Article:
Effect of sinoaortic denervation on arousal responses to hypotension in newborn lambs

R. S.C. Horne, P. J. Berger, G. Bowes, A. M. Walker

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Abstract

To examine whether hypotension reflexly initiates arousal from sleep and the mechanisms involved, we subjected sleeping lambs to hypotensive stimuli of 1-min duration, before and after sinoaortic denervation (SAD). In intact lambs, hypotension increased the probability of arousal from both quiet sleep (QS) and rapid-eye-movement (REM) sleep. Hypotension resulted in nonarousal in 42% (QS) and 47% (REM) of tests. Arousal time was significantly lower in REM (34.9 ± 1.8 s, means ± SE) than in QS (26.0 ± 1.8 s). Arterial saturation of O2 (SO2) and PO2 measured at the point of arousal were unchanged from control values in those tests in which arousal occurred. In nonarousal tests, there was a significant fall in both SO2 (4.9 ± 1.2%) and PO2 (21.6 ± 4.2 mmHg). After SAD, hypotension did not increase the probability of arousal. Nonarousals significantly increased to 75% (QS and REM, P < 0.02). We conclude that acute hypotension is a potent stimulus for arousal from sleep in newborn lambs. As the arousal response is abolished by SAD and is not correlated with arterial oxygenation, hypotensive arousal appears to be mediated via arterial baroreceptors.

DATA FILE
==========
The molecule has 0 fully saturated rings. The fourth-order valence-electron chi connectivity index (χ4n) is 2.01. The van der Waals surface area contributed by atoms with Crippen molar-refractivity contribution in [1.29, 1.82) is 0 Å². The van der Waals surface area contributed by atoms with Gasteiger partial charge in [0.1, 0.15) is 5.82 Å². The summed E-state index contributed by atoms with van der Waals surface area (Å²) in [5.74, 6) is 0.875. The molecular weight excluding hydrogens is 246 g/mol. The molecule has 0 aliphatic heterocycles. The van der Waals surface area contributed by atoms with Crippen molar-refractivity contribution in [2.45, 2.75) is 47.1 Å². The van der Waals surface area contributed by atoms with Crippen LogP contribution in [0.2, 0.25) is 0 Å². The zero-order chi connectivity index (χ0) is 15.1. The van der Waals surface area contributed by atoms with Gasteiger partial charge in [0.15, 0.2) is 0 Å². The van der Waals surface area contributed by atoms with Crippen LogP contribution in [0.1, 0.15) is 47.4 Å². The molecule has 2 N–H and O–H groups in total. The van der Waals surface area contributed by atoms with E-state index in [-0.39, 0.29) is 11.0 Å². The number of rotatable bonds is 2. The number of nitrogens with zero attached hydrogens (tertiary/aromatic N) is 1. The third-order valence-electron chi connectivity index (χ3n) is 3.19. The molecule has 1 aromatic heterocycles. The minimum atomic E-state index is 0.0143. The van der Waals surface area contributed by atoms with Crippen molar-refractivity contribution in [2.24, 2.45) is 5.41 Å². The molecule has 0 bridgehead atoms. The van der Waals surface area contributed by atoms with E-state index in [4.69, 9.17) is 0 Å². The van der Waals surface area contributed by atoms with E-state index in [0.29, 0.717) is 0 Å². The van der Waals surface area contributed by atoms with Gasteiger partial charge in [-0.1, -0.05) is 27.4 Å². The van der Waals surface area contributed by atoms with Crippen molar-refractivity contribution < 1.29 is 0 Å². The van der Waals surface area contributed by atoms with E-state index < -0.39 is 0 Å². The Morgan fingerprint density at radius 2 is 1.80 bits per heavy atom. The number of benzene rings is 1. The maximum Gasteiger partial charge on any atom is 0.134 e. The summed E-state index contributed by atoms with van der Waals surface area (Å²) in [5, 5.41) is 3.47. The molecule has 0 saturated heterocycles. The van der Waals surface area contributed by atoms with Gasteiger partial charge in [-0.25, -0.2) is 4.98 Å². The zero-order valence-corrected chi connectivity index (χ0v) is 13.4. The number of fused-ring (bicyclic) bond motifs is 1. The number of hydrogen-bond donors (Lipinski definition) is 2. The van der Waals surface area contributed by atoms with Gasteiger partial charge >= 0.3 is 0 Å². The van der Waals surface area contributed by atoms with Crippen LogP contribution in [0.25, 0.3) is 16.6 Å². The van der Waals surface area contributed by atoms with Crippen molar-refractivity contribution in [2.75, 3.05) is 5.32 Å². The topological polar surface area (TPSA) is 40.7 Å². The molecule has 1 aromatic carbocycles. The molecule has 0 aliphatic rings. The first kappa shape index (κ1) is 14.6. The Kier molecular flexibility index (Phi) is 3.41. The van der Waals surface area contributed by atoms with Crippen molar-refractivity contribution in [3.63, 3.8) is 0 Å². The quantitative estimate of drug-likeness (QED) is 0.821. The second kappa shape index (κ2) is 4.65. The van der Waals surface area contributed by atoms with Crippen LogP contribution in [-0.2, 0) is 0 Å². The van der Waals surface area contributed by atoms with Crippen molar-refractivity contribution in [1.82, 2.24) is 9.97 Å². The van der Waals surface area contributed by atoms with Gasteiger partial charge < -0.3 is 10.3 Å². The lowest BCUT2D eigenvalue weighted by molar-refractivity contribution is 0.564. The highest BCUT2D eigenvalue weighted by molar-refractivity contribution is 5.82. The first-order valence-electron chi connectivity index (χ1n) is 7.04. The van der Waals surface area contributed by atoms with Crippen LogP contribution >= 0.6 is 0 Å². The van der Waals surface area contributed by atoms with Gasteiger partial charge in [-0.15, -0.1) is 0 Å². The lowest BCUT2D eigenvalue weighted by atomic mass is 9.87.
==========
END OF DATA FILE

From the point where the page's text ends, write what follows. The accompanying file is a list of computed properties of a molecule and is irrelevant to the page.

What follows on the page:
Original languageEnglish
JournalAmerican Journal of Physiology - Heart and Circulatory Physiology
Volume256
Issue number2
Publication statusPublished - 1 Jan 1989

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